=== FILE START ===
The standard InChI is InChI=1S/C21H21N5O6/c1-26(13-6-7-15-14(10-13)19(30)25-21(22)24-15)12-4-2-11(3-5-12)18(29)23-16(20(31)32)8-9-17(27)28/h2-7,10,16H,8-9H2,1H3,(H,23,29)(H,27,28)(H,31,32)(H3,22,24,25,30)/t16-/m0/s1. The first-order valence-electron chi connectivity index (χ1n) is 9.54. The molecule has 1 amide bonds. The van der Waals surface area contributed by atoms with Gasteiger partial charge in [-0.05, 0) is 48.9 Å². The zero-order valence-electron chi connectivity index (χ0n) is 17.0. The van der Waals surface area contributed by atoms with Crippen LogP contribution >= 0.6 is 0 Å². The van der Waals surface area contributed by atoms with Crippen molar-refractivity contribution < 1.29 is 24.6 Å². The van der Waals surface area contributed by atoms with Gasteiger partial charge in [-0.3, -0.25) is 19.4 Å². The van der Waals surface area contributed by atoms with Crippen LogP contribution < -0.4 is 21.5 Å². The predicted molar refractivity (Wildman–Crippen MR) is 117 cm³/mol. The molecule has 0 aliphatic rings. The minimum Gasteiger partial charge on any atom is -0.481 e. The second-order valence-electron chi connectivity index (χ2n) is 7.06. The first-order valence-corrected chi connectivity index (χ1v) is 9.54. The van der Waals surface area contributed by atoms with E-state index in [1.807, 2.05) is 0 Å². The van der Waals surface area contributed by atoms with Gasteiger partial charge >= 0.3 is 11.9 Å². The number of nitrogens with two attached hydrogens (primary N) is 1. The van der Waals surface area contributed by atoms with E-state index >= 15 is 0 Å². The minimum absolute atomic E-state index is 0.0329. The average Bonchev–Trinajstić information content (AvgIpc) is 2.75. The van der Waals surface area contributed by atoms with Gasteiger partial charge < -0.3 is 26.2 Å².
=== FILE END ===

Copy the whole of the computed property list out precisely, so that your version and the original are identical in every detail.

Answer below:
The standard InChI is InChI=1S/C21H21N5O6/c1-26(13-6-7-15-14(10-13)19(30)25-21(22)24-15)12-4-2-11(3-5-12)18(29)23-16(20(31)32)8-9-17(27)28/h2-7,10,16H,8-9H2,1H3,(H,23,29)(H,27,28)(H,31,32)(H3,22,24,25,30)/t16-/m0/s1. The first-order valence-electron chi connectivity index (χ1n) is 9.54. The molecule has 1 amide bonds. The van der Waals surface area contributed by atoms with Gasteiger partial charge in [-0.05, 0) is 48.9 Å². The zero-order valence-electron chi connectivity index (χ0n) is 17.0. The van der Waals surface area contributed by atoms with Crippen LogP contribution >= 0.6 is 0 Å². The van der Waals surface area contributed by atoms with Crippen molar-refractivity contribution < 1.29 is 24.6 Å². The van der Waals surface area contributed by atoms with Gasteiger partial charge in [-0.3, -0.25) is 19.4 Å². The van der Waals surface area contributed by atoms with Crippen LogP contribution < -0.4 is 21.5 Å². The predicted molar refractivity (Wildman–Crippen MR) is 117 cm³/mol. The molecule has 0 aliphatic rings. The minimum Gasteiger partial charge on any atom is -0.481 e. The second-order valence-electron chi connectivity index (χ2n) is 7.06. The first-order valence-corrected chi connectivity index (χ1v) is 9.54. The van der Waals surface area contributed by atoms with E-state index in [1.807, 2.05) is 0 Å². The van der Waals surface area contributed by atoms with Gasteiger partial charge >= 0.3 is 11.9 Å². The number of nitrogens with two attached hydrogens (primary N) is 1. The van der Waals surface area contributed by atoms with E-state index >= 15 is 0 Å². The minimum absolute atomic E-state index is 0.0329. The average Bonchev–Trinajstić information content (AvgIpc) is 2.75. The van der Waals surface area contributed by atoms with Gasteiger partial charge < -0.3 is 26.2 Å².